Friday, January 13, 2012

How to Reduce Skin Damage From Sun?

If you've ever had a suntan or sunburn, you've seen some of the sun's most immediate effects on the skin. Although tanned skin is in fashion, and you may brush off a sunburn as something that can be remedied with some aloe vera, you may not realize that such sun damage accumulates over time and can turn into serious problems, according to the Mayo Clinic. Learning how the sun causes skin damage is the first step in taking the proper safety precautions when you go outdoors.
Negative Effects of Sun
The sun can cause drastic health effects. Tanning equates to skin injury because a tan forms when the skin uses the coloring substance melanin to protect itself from ultraviolet rays. Sunburn, another effect of overexposure to the sun, can worsen for as long as 24 hours and cause pain, swelling and blistering. Other effects of the sun include aging (e.g. age spots and scaly growths), wrinkling, cataracts, allergic reactions that include blisters and hives, a damaged immune system and skin cancer. According to the American Academy of Dermatology, more than 90 percent of skin cancers occur on skin that has been exposed to the sun.
The Culprit
The sun's light contains invisible ultraviolet (UV) rays that are responsible for skin damage. UVA rays, which contribute to skin aging, wrinkling and skin cancer, compose the majority of rays that reach the skin, says the Nemours Foundation. UVB rays, which are mostly absorbed by the ozone layer, are linked to sunburns, cataracts and damage to the immune system. According to the Nemours Foundation, the dangerous skin cancer melanoma is also thought to be related to UVB sunburns that occur prior to age 20.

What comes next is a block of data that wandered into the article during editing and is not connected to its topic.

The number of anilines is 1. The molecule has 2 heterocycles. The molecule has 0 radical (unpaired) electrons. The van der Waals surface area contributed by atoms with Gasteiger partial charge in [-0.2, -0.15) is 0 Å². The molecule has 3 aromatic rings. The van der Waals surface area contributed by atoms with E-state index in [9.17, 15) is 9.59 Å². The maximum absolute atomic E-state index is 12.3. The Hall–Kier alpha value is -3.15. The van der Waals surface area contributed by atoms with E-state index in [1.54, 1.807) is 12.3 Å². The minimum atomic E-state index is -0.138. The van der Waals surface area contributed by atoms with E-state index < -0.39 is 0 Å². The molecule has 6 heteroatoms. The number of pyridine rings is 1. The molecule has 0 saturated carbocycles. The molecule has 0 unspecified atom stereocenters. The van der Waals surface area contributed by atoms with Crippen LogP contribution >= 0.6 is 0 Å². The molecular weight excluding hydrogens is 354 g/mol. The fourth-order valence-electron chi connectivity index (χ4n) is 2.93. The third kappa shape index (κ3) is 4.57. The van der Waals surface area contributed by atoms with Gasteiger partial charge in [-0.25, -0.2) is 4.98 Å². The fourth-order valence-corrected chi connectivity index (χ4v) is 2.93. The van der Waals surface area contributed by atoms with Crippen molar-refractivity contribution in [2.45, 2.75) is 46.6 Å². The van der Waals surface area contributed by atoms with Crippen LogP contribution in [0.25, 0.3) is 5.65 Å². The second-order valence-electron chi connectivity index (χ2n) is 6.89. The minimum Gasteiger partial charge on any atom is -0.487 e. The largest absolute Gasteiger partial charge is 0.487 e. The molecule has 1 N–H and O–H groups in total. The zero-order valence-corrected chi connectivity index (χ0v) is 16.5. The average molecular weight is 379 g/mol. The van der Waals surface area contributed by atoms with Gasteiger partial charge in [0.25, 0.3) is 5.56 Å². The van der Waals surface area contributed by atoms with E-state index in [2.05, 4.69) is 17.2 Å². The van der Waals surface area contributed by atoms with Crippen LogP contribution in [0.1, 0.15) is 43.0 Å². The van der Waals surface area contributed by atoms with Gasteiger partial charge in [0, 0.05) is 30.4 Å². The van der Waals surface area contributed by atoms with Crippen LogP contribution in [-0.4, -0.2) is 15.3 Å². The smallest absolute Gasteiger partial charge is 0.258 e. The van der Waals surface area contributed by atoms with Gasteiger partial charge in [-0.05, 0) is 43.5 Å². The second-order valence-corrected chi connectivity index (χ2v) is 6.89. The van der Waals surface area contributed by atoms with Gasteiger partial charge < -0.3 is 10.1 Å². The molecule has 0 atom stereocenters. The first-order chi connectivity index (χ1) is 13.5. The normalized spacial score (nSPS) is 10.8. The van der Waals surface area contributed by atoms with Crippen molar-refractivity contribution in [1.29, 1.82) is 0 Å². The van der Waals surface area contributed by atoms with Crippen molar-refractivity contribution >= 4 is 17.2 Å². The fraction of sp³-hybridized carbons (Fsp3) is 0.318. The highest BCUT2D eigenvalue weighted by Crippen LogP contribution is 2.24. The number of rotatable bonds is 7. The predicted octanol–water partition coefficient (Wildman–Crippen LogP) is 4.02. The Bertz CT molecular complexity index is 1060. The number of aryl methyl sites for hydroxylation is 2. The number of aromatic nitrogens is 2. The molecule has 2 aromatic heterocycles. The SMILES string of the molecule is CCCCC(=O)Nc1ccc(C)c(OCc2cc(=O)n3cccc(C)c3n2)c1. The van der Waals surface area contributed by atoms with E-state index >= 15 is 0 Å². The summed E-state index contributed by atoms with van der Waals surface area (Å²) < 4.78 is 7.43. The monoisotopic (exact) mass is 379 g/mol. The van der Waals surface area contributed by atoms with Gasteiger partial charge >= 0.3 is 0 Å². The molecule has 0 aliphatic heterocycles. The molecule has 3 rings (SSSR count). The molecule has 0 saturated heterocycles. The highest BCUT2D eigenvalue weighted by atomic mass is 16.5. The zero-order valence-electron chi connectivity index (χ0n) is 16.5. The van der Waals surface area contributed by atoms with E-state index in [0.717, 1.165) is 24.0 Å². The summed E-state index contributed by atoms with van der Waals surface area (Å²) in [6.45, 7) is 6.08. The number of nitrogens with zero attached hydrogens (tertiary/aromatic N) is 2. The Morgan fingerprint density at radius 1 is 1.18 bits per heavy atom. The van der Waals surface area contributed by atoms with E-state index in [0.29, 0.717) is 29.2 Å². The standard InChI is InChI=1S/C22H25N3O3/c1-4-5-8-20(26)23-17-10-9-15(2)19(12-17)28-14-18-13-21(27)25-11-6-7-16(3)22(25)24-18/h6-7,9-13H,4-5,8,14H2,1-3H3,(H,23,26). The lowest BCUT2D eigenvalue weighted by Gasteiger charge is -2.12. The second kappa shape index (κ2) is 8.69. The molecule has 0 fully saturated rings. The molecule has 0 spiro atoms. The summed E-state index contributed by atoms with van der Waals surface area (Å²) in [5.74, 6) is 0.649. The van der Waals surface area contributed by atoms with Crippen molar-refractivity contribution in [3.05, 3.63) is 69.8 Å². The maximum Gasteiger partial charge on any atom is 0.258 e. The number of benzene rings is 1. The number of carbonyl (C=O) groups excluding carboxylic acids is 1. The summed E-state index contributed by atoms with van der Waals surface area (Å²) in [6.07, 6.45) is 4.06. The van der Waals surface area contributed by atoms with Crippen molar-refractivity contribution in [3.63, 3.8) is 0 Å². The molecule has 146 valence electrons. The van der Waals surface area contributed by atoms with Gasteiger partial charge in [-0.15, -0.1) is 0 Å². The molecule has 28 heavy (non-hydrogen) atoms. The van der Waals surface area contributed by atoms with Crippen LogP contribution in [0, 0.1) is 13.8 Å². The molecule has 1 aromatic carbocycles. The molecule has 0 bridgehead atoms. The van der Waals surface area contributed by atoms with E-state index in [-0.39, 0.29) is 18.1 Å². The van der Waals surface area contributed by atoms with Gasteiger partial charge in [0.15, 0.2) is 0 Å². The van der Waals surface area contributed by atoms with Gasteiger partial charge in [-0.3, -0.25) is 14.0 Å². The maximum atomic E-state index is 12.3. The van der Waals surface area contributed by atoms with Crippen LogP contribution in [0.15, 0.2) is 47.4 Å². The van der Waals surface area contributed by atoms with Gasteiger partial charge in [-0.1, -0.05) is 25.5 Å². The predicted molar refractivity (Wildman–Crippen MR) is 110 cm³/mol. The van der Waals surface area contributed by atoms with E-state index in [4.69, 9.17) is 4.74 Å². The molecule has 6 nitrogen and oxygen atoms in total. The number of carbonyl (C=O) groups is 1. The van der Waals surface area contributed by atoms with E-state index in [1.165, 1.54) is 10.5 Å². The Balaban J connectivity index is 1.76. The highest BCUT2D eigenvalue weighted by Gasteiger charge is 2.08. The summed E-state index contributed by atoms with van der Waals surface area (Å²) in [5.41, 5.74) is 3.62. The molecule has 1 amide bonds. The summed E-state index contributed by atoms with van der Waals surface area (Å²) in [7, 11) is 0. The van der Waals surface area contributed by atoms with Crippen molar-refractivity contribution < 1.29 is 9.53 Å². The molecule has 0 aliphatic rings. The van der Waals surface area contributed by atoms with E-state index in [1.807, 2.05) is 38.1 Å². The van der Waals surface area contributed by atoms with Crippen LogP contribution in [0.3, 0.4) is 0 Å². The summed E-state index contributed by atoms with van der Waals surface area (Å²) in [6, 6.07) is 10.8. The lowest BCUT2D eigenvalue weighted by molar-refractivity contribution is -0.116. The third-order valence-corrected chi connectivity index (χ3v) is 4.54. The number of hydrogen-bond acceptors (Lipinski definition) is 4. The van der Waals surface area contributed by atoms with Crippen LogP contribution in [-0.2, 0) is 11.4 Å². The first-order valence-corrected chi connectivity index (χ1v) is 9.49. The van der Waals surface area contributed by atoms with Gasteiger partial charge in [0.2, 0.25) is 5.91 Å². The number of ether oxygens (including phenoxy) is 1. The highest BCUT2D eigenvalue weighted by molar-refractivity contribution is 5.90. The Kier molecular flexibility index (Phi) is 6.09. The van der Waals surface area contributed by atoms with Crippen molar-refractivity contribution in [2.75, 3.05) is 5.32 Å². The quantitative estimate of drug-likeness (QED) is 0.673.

UV Index
The UV Index, developed by the Environmental Protection agency and the National Weather Service, forecasts how much UV radiation is expected to hit the earth's surface in a given geographic area at a given time. The index orders UV exposure on a scale from 1 to 11+, with low numbers equating to low exposure and higher numbers meaning a higher risk of overexposure. On an 11+ day, it's crucial to take extra measures to protect skin.
Skin Cancer Risk Factors
Some factors cause a person to be at greater risk of developing skin cancer. People with fair skin, red hair, blond hair and light-colored eyes are at a higher risk than people with darker skin, hair and eyes, according to the American Academy of Family Physicians. Also, people who sunburn easily and those who have many birthmarks, freckles and moles are at higher risk. Others at risk are those who have spent a lot of time outside, those who have had a serious sunburn, those who tan by sunlamp or sun and those who have had skin cancer or relatives with skin cancer.
Sun Protection
The American Academy of Family Physicians recommends wearing protective clothing and hats, wearing sunglasses with a 99 percent UVA block rating, avoiding the sun between the strong sunlight hours of 11 a.m. and 3 p.m. and avoiding getting a tan from the sun or from a tanning bed. It also recommends checking your skin monthly for signs of skin cancer and mentioning unusual looking skin to your doctor. The American Academy of Dermatology recommends supplementing your other protective actions by wearing a broad-spectrum, water-resistant sunscreen with an SPF of 30 or higher on any exposed skin. Reapply every two hours and after skin has been exposed to sweat or other water.

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